When we take the Bible a tiny chunk here or a verse there, we can at times miss the greater context of the passage. We need to be able to see the forest from the trees. We will better understand the flood by reading about creation. We better understand the building drama and tension of John when we read it start to finish.

Friend of our church, Dusty Ellington, posted some tips about reading the Bible that I would encourage you to take a look at, and his first step is this:

Read through the book in its entirety, seeking to understand it as a whole and trying to follow the line of thought. As you read the whole book, be aware if you see things you haven’t noticed before or if you recognize parts that may not have been emphasized in your prior exposure to the book. Also, does reading the whole give you have a sense of the basic structure of the book?

It is a good reminder to couple slow, meditative reading of small selections with the sort of reading that helps us to build up the big picture of each book and the big picture of God’s love for us.

Going Back Again

Sometimes when I would go hiking in college with friends, we’d figure out a new trail to try out. I lived in the Shenandoah Valley and regardless of which direction we set out, there were beautiful mountains and forests to welcome us and always new paths we could find. But often we would go back to the same spots and same trails. We’d been there before and knew it was a great climb or a great view. Having gone through it once never meant we were finished with it. Having the familiarity actually helped in some ways since we were less concerned about losing the trail and making the correct turns and instead focused on conversation or the beauty of creation. We knew the stunning vistas that awaited and that built up the anticipation.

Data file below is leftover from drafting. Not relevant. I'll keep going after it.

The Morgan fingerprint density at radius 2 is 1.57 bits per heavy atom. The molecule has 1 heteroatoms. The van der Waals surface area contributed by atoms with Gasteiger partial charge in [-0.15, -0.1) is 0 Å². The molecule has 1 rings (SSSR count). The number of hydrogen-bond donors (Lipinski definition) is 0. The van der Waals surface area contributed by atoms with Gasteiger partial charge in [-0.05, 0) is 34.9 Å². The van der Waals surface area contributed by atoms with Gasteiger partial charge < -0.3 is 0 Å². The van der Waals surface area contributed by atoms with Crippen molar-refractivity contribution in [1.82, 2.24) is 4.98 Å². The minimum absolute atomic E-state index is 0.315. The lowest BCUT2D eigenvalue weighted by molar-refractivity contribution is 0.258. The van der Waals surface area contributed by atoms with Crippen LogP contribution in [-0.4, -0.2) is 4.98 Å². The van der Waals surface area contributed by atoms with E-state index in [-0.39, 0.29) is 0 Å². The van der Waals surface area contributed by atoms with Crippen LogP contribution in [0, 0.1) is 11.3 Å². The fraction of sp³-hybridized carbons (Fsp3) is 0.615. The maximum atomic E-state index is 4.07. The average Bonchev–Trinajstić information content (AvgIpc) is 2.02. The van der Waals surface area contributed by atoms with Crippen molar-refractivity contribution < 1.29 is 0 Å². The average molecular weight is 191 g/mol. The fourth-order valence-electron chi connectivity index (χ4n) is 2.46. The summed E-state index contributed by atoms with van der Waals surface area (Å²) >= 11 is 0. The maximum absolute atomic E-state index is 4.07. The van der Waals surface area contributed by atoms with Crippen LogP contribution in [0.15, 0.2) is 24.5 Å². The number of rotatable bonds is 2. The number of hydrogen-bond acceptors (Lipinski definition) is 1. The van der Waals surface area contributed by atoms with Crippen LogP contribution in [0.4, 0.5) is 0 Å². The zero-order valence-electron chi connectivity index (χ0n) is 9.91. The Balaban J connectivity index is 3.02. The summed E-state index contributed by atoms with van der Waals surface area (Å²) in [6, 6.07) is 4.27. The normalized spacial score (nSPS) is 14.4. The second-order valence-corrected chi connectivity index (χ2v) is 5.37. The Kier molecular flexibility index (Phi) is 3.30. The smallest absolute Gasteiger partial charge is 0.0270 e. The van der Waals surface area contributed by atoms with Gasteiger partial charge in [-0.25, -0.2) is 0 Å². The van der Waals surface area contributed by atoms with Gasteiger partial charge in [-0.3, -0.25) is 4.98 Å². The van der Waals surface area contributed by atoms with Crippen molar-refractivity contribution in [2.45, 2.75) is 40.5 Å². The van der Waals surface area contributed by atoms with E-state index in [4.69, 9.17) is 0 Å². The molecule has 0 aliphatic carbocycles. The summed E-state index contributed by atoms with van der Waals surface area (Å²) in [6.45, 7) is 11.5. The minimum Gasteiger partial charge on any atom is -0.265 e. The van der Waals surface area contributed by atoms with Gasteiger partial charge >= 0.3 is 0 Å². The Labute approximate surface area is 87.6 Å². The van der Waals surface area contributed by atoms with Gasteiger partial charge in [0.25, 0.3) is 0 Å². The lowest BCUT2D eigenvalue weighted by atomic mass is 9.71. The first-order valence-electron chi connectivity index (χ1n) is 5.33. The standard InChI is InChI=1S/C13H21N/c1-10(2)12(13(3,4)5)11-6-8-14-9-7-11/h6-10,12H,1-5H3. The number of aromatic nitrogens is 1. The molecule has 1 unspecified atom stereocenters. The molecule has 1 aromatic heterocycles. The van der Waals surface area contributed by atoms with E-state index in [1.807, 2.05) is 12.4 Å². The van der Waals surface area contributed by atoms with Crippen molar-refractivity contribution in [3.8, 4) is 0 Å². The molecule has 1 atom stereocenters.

When we’d return to well-worn paths the trails were not always the same as we remembered. If the path took us up to see a cascade in the fall, as the colors were changing and the air smelled like dying leaves, when we came back in winter it was new. It was the same trail, but the water had halted its violent path down the mountain, and it was frozen and smooth. The leaves were gone so the sky opened up above us. It was the same trail but it offered something entirely new for those who would journey back again. You can’t use a mountain stream as a slip n’ slide in the fall.